Mattis told reporters at the Pentagon he expected to sign an order sending the troops soon, but offered few details.
"The president has been very clear that we are not going to broadcast to the enemy how many [troops] are going [and] where exactly they are going," he said. "You know they are shifting to an even stronger train, advise, assist effort. I think that's plenty of transparency so that the American people know what we are doing, approximately how much of a troop commitment it is."
Mattis said about half of the new troops would be from the 82nd Airborne.
On Aug. 31, the secretary told reporters the reinforcements would advise and "enable the Afghan forces to fight more effectively" against the Taliban and other terror groups in the country.
The additional 3,000 troops would bring the total in country to about 14,000.
"We will not talk about numbers of troops or our plans for further military activities," Trump said in a speech at Fort Myer in Arlington, Va. "Conditions on the ground, not arbitrary timetables, will guide our strategy from now on. America's enemies must never know our plans or believe they can wait us out. I will not say when we are going to attack, but attack we will."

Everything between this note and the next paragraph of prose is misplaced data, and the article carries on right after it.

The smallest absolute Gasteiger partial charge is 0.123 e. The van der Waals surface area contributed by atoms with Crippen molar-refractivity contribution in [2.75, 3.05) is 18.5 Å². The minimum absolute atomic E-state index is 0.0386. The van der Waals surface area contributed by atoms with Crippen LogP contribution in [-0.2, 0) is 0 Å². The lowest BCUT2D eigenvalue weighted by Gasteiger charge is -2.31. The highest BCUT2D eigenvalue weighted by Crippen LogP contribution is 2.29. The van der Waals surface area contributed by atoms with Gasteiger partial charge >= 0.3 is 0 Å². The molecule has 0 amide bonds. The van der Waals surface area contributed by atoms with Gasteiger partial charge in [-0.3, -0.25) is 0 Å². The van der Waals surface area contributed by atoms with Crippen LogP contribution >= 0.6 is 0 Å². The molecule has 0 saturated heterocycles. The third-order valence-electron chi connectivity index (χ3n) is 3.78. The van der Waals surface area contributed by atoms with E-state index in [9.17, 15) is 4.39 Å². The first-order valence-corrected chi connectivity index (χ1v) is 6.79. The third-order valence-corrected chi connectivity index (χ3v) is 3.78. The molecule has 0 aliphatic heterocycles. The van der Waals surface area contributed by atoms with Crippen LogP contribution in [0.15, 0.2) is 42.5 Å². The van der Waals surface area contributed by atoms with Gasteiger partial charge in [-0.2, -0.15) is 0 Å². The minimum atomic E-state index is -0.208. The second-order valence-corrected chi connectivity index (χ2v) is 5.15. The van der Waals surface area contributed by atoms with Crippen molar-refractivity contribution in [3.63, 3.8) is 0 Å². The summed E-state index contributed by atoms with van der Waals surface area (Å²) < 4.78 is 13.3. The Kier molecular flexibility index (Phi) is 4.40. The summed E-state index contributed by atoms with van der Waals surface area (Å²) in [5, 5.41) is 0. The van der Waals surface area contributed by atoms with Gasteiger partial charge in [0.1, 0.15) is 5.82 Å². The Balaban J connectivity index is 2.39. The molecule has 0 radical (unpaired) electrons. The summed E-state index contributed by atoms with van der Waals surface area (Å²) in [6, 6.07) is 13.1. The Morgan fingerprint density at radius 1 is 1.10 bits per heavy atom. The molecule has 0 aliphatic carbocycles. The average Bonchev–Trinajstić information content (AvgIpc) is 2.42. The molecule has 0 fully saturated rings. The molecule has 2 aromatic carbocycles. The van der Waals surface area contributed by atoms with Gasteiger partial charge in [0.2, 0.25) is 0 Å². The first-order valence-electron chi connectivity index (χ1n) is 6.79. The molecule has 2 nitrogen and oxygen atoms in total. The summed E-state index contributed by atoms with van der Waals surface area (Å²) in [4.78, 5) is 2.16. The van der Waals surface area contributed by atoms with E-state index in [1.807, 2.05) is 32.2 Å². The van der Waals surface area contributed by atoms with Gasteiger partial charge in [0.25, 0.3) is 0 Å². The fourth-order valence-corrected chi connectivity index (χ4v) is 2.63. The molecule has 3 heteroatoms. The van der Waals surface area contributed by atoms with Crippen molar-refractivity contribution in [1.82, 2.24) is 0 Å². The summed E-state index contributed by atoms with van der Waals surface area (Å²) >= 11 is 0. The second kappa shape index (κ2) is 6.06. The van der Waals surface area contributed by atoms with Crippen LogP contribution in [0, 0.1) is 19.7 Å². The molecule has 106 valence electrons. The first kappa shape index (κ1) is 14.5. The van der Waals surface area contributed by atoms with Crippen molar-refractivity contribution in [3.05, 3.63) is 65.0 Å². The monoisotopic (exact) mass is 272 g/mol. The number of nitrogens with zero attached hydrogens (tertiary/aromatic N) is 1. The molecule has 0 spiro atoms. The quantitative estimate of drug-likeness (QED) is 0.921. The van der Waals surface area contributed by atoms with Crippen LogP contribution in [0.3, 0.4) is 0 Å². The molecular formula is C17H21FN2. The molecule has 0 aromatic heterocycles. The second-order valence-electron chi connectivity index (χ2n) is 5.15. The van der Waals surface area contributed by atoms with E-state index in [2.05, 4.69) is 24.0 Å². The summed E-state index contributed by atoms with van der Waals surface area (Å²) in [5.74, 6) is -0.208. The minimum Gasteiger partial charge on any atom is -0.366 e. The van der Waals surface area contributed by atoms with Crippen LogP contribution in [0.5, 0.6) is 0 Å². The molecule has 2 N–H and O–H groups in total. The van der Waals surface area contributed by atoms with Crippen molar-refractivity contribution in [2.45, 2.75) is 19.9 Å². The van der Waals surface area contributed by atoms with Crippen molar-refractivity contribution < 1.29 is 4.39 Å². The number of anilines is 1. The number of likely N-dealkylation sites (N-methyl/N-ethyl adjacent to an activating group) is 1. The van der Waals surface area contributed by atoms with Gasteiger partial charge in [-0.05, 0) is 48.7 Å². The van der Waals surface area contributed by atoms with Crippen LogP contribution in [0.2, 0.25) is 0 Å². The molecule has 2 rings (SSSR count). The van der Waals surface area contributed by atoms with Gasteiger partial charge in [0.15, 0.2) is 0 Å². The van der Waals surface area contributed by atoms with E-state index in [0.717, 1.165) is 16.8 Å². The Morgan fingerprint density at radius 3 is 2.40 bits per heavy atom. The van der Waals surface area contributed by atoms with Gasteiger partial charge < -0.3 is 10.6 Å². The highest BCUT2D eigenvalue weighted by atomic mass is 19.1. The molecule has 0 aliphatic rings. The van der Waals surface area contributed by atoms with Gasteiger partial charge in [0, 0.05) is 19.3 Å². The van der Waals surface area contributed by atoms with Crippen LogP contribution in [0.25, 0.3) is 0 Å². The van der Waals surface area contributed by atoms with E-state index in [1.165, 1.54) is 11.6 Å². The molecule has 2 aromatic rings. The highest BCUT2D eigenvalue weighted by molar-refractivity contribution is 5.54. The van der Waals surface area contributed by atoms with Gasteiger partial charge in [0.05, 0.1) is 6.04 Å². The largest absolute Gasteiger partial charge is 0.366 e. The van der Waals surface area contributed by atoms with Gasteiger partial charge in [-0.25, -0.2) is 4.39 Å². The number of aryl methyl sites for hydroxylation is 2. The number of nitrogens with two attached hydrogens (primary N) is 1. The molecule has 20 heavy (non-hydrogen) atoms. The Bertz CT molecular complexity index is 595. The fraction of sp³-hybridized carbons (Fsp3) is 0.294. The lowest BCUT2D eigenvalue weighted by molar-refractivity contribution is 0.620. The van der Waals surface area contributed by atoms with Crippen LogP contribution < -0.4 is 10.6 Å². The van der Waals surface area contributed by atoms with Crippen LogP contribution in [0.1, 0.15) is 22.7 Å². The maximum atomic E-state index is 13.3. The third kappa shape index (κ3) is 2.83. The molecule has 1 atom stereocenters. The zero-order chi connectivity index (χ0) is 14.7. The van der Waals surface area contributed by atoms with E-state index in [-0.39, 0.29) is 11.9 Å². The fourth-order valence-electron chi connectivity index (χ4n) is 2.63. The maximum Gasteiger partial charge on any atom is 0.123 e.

Trump, who ran for president on a platform that expressed skepticism of the United States' interventionist foreign policy, also said that being president changed his opinions on what would be the best strategy going forward.
"My original instinct was to pull out, and historically I like following my instincts," Trump said. "But all my life, I have heard that decisions are much different when you sit behind the desk in the Oval Office. In other words, when you are president of the United States."
Instead of pulling out, Trump said he now believes "the consequences of a rapid exit are both predictable and unacceptable" and that a "hasty withdrawal would create a vacuum that terrorists, including [the Islamic State] and al-Qaida, would instantly fill, just as happened before September 11."
On Aug. 30, the Pentagon acknowledged there are about 2,600 more U.S. troops in Afghanistan than they had publicly revealed over the past six months. Marine Lt. Gen. Kenneth McKenzie Jr. said there are about 11,000 troops in Afghanistan, not the 8,400 figure the Department of Defense previously gave.
U.S. troops in Afghanistan are on a two-fold mission amid the war in Afghanistan -- as part of a NATO-led operation to train and advise Afghan troops, and a counter-terrorism mission.